The Mars Science Laboratory (MSL) rover Curiosity was designed and built to explore the surface of Mars and characterize its modern environment. Its primary objective was to search for ancient habitable environments. During its nominal one-Mars-year mission (23 Earth months), Curiosity drilled and scooped samples, made mineralogical, isotopic, and compositional measurements, took hundreds of thousands of images that provided geologic context for samples, and acquired millions of observations of the modern environment.Curiosity is the most advanced mobile geochemistry laboratory to have ever roved another planet, and it has been very productive. Within 8 months of landing, scientists were able to confirm mission success with evidence of an ancient habitable environment on Mars. This issue presents the range of discoveries related to the investigations of the solid materials at Gale Crater and elsewhere on Mars. [Grotzinger et al. (2015) Elements 11:19-26]
The differentiation of our planet and formation of the continental crust, and its underlying mantle lithosphere, are in large part the result of magmatic processes at convergent margins. These magmatic processes are important to issues of societal interest such as the evolution of life, mineral and energy deposits, volcanic and fault hazards, and long-term climate change. Magmatism in oceanic and continental convergent arcs is not temporally or spatially steady-state, rather it occurs in pulses and lulls. The articles in this issue explore the tempo of magmatism as recorded in the rock record, investigate the causes of high-volume events in subduction-related magmas, and provide an overview of recently developed models to explain episodic behavior in subduction magmatism.
Apatite, number 5 on the Mohs scale of hardness, is one of the first minerals that students of geology learn. Because it was commonly confused with other minerals, apatite was not recognized as a distinct mineral species until the late 18th century. The name apatite is derived from the Greek wordά which means "to deceive." Despite what early mineralogists may have thought of its "deceptive" nature, over the next two centuries apatite was gradually recognized to be the most common phosphate mineral in the Earth’s crust and lithospheric mantle where it subsequently acts as a major reservoir for P, F, Cl, OH, CO2, and many trace elements including the rare earths. This issue introduces apatite as a ubiquitous accessory mineral, which is also related to a supergroup family of over 40 other minerals, and then explores its multi-varied roles as a recorder of both terrestrial and extraterrestrial metasomatic and igneous processes, as a thermochronometer over a wide pressure-temperature range, and as a mineral with numerous technological and biological applications.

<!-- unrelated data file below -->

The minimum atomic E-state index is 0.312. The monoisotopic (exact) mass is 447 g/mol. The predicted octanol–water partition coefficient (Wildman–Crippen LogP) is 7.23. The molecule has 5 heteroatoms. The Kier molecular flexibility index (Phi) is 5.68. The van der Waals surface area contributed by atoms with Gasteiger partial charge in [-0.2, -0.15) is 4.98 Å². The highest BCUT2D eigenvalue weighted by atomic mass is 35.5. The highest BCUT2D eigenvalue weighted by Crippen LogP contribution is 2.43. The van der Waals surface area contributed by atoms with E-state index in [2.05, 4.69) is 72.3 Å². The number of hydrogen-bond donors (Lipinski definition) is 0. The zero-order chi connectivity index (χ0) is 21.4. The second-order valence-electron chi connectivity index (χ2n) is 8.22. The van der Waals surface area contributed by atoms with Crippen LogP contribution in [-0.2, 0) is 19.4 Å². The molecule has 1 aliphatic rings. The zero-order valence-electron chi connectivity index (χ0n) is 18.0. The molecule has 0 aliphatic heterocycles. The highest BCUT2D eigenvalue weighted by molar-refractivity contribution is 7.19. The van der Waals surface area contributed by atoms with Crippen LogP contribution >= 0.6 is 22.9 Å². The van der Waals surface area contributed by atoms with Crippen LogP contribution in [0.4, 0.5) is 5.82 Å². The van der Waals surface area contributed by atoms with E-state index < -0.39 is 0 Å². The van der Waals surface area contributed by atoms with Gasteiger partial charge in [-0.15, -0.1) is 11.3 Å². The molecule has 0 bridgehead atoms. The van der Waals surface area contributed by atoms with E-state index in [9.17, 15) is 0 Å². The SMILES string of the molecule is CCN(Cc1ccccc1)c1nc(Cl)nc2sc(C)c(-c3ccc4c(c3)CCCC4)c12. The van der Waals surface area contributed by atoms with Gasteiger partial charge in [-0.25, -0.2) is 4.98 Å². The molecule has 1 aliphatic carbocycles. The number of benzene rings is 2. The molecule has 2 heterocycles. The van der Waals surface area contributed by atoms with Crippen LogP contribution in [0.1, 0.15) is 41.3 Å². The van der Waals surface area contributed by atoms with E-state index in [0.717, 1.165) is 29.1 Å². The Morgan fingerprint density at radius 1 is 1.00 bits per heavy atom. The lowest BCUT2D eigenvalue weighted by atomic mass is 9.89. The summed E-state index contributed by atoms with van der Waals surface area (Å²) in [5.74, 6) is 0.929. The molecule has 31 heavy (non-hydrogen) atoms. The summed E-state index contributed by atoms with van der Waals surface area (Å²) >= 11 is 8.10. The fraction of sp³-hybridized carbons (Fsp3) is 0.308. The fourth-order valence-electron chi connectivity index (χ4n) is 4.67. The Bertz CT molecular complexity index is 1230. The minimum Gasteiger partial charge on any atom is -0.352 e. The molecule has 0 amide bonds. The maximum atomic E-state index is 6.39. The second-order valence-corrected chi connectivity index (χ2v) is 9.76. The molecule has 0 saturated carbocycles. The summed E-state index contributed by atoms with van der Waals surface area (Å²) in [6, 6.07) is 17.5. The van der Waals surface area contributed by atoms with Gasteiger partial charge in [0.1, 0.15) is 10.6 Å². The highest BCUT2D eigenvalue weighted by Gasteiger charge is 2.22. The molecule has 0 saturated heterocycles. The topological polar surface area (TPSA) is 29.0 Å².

August 2015 - Societal and Economic Impacts of Geochemistry
Geochemistry can be applied to a variety of societally and economically important areas, including: mineral exploration; environmental mineralogy; environmental problems in cities, using London (England) as a case study; food industry authenticity; law enforcement; and medical advancements. A significant driver for the research described in all of these articles is analytical achievement and translating this to a societal application.
Supergene metal deposits form when deeply buried ore bodies are exposed at the Earth's surface and undergo oxidation, dissolution, and significant reconcentration of metals. This issue highlights some of the most recent advances in the field, including cutting-edge research in economic geology, paleoclimate and geoarcheology studies, environmental geochemistry, geobiology, and corrosion science.
December 2015 - Geomicrobiology and Microbial Geochemistry
Microbes exert significant geochemical and mineralogical control on local environments through their metabolic and growth needs. In turn, local geochemical conditions dictate what metabolic processes are possible. This thematic issue is focused on the interface between the Earth, environmental systems, and microbial life. The latest discoveries, theories, “omic” methods, and emerging frontiers in the area of geomicrobiology and microbial geochemistry are discussed.